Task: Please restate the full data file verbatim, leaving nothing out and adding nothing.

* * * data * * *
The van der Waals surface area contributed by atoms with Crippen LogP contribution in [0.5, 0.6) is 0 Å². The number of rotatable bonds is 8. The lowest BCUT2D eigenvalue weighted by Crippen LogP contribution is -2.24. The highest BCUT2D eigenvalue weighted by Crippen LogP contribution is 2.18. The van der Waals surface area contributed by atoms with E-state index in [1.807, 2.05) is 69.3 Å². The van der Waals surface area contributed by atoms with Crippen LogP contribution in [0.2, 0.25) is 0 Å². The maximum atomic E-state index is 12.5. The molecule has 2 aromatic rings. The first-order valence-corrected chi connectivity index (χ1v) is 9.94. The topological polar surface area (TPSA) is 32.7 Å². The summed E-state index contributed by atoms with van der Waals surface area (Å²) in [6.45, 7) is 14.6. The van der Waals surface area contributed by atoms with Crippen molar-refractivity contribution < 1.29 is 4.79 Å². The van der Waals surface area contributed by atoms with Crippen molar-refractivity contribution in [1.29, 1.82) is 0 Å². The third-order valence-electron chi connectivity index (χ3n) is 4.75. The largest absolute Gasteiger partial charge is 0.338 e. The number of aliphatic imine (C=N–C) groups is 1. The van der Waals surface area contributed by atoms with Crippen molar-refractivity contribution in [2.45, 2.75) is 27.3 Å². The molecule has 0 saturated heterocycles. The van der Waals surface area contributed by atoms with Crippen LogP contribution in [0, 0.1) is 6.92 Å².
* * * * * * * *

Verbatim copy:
The van der Waals surface area contributed by atoms with Crippen LogP contribution in [0.5, 0.6) is 0 Å². The number of rotatable bonds is 8. The lowest BCUT2D eigenvalue weighted by Crippen LogP contribution is -2.24. The highest BCUT2D eigenvalue weighted by Crippen LogP contribution is 2.18. The van der Waals surface area contributed by atoms with E-state index in [1.807, 2.05) is 69.3 Å². The van der Waals surface area contributed by atoms with Crippen LogP contribution in [0.2, 0.25) is 0 Å². The maximum atomic E-state index is 12.5. The molecule has 2 aromatic rings. The first-order valence-corrected chi connectivity index (χ1v) is 9.94. The topological polar surface area (TPSA) is 32.7 Å². The summed E-state index contributed by atoms with van der Waals surface area (Å²) in [6.45, 7) is 14.6. The van der Waals surface area contributed by atoms with Crippen molar-refractivity contribution < 1.29 is 4.79 Å². The van der Waals surface area contributed by atoms with Crippen molar-refractivity contribution in [1.29, 1.82) is 0 Å². The third-order valence-electron chi connectivity index (χ3n) is 4.75. The largest absolute Gasteiger partial charge is 0.338 e. The number of aliphatic imine (C=N–C) groups is 1. The van der Waals surface area contributed by atoms with Crippen molar-refractivity contribution in [2.45, 2.75) is 27.3 Å². The molecule has 0 saturated heterocycles. The van der Waals surface area contributed by atoms with Crippen LogP contribution in [0, 0.1) is 6.92 Å².